PAISAJES DEL HORRORISMO EN LA COLOMBIA RURAL DEL SIGLO XXI: ERIKA DIETTES, EVELIO ROSERO, ALBERTO SALCEDO RAMOS.
Quiroga, Luisa F
MetadataShow full item record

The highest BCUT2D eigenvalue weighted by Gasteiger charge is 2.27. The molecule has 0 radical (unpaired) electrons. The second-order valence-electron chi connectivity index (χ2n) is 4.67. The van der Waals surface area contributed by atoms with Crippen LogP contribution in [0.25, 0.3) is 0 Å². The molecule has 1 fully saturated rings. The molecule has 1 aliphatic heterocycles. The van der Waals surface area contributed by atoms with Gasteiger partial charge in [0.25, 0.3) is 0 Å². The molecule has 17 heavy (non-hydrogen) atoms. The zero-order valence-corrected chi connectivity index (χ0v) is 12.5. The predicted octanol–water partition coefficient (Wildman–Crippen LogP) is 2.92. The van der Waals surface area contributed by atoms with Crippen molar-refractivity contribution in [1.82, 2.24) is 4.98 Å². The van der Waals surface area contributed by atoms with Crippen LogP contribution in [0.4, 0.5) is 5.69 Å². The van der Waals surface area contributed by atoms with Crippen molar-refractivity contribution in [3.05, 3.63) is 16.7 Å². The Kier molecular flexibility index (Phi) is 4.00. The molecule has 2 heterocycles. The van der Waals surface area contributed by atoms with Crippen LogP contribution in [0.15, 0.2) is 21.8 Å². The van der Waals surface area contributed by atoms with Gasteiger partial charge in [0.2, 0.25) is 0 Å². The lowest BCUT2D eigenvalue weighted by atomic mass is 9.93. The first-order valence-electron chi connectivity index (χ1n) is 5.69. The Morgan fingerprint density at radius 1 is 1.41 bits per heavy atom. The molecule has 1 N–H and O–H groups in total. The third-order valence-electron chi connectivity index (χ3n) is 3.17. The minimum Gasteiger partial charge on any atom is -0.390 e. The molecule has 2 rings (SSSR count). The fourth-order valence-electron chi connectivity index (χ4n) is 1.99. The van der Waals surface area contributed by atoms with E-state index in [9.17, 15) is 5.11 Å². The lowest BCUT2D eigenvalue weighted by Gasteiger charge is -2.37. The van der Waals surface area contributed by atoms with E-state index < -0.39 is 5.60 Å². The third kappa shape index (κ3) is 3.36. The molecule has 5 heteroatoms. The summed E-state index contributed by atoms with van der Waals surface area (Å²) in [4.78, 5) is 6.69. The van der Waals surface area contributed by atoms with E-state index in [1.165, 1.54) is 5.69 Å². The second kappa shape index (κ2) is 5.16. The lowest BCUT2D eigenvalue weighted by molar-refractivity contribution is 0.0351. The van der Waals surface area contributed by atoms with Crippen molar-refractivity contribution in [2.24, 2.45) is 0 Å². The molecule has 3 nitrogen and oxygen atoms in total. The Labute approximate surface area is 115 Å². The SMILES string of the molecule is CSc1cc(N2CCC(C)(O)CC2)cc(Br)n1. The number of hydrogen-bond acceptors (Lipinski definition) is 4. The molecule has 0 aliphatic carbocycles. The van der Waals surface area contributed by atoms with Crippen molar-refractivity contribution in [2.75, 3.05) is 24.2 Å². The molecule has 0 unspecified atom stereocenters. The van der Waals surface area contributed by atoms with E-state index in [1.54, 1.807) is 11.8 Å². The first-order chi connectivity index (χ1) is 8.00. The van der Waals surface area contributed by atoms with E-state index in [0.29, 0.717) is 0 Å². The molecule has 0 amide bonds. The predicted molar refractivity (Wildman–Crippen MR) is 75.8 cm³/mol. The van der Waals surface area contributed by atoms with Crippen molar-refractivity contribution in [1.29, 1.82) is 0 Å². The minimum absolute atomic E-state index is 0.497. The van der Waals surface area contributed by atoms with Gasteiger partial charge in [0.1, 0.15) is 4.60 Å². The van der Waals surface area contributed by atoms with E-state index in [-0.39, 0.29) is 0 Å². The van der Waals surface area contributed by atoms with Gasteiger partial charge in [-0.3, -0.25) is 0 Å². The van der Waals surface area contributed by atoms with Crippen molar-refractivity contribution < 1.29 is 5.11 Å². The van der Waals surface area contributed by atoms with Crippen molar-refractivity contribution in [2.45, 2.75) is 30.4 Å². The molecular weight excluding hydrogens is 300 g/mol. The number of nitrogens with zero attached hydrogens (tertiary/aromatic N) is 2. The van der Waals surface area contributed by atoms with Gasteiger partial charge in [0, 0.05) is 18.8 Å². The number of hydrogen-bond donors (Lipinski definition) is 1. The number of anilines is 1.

How to represent the ‘horrorismo’ and suffering the Colombian rural population lives through, in the XXI century in different artistic expressions, is the hypothesis of this research. It is intended to make a distinction between violence understood as an external force exerted on a body and conclusively shown in narconarratives and horrorism, as the affective and emotional impact of violence. Erika Diettes, with her photographic exhibition Shrouds (2011), Alberto Salcedo Ramos with some chronicles of his book La eterna Parranda (2011) and Evelio Rosero in his book Armies (2006), convey in their works the effect of violence on the psyche of innocent victims. Their prospects go even beyond the horrorism; the authors are able to build a language for that shock value referred to by Adriana Cavarero. This paper chooses to address three key issues: grief, memory and reconciliation. This research investigates if behind the representations of the authors chosen, there is the possibility of working on a reconstruction of new ties, between the rural community of Colombia and the rest of the country. The research explores the narratives of mourning in Rosero, Salcedo Ramos and Diettes from memory to preserve it and remind us that kinship unites us as a community. It is possible that the unresolved pain of victims of violence breaks the community ties. In their artistic expressions, authors give prominence to pain as a form of therapy that can repair the battered community. Investigate the violence and bring visibility to those who have been silenced for years, symbolically to contribute to heal a divided and violated society. The need to express injustice through art is a way to break the apathy that dominates the population in many ways. Art has not declined in its commitment to affirm life and preserve the memory of the disappeared. All their works in its own way can be thought of as an intervention, as they call public attention to an immediate need for transformation.